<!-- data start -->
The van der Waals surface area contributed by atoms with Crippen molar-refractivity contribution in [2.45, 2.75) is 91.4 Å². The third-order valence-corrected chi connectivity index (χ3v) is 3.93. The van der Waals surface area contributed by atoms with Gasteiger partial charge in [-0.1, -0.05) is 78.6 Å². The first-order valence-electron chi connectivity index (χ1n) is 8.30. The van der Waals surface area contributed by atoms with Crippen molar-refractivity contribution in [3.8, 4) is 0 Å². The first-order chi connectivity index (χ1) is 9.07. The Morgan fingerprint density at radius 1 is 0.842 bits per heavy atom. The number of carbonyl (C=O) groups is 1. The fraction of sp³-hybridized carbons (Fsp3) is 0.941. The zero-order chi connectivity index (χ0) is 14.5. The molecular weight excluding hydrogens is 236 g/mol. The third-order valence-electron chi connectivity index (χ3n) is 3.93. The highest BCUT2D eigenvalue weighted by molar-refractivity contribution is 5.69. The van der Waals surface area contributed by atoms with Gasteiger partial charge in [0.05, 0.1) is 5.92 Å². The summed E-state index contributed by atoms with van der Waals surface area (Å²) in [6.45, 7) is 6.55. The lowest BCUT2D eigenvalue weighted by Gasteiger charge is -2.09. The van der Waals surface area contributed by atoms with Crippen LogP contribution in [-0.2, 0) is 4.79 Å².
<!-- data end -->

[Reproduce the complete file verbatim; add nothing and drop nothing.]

The van der Waals surface area contributed by atoms with Crippen molar-refractivity contribution in [2.45, 2.75) is 91.4 Å². The third-order valence-corrected chi connectivity index (χ3v) is 3.93. The van der Waals surface area contributed by atoms with Gasteiger partial charge in [-0.1, -0.05) is 78.6 Å². The first-order valence-electron chi connectivity index (χ1n) is 8.30. The van der Waals surface area contributed by atoms with Crippen molar-refractivity contribution in [3.8, 4) is 0 Å². The first-order chi connectivity index (χ1) is 9.07. The Morgan fingerprint density at radius 1 is 0.842 bits per heavy atom. The number of carbonyl (C=O) groups is 1. The fraction of sp³-hybridized carbons (Fsp3) is 0.941. The zero-order chi connectivity index (χ0) is 14.5. The molecular weight excluding hydrogens is 236 g/mol. The third-order valence-electron chi connectivity index (χ3n) is 3.93. The highest BCUT2D eigenvalue weighted by molar-refractivity contribution is 5.69. The van der Waals surface area contributed by atoms with Gasteiger partial charge in [0.05, 0.1) is 5.92 Å². The summed E-state index contributed by atoms with van der Waals surface area (Å²) in [6.45, 7) is 6.55. The lowest BCUT2D eigenvalue weighted by Gasteiger charge is -2.09. The van der Waals surface area contributed by atoms with Crippen LogP contribution in [-0.2, 0) is 4.79 Å².